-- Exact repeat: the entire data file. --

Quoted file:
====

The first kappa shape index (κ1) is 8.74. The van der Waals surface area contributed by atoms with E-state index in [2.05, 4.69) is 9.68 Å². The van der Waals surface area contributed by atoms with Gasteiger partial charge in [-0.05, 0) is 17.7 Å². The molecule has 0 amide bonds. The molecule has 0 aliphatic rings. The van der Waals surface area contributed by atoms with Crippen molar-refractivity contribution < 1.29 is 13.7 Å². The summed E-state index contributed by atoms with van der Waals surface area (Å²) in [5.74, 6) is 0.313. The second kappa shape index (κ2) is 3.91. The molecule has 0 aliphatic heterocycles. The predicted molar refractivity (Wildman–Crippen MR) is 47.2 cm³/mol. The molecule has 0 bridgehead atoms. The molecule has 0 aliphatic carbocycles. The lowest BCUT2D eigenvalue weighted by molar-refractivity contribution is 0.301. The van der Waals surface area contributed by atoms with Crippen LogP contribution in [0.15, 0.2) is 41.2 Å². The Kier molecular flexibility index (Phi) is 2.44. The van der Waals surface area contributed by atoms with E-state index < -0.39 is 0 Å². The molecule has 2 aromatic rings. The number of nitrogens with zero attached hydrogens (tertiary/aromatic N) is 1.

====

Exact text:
The first kappa shape index (κ1) is 8.74. The van der Waals surface area contributed by atoms with E-state index in [2.05, 4.69) is 9.68 Å². The van der Waals surface area contributed by atoms with Gasteiger partial charge in [-0.05, 0) is 17.7 Å². The molecule has 0 amide bonds. The molecule has 0 aliphatic rings. The van der Waals surface area contributed by atoms with Crippen molar-refractivity contribution < 1.29 is 13.7 Å². The summed E-state index contributed by atoms with van der Waals surface area (Å²) in [5.74, 6) is 0.313. The second kappa shape index (κ2) is 3.91. The molecule has 0 aliphatic heterocycles. The predicted molar refractivity (Wildman–Crippen MR) is 47.2 cm³/mol. The molecule has 0 bridgehead atoms. The molecule has 0 aliphatic carbocycles. The lowest BCUT2D eigenvalue weighted by molar-refractivity contribution is 0.301. The van der Waals surface area contributed by atoms with Crippen LogP contribution in [0.15, 0.2) is 41.2 Å². The Kier molecular flexibility index (Phi) is 2.44. The van der Waals surface area contributed by atoms with E-state index < -0.39 is 0 Å². The molecule has 2 aromatic rings. The number of nitrogens with zero attached hydrogens (tertiary/aromatic N) is 1.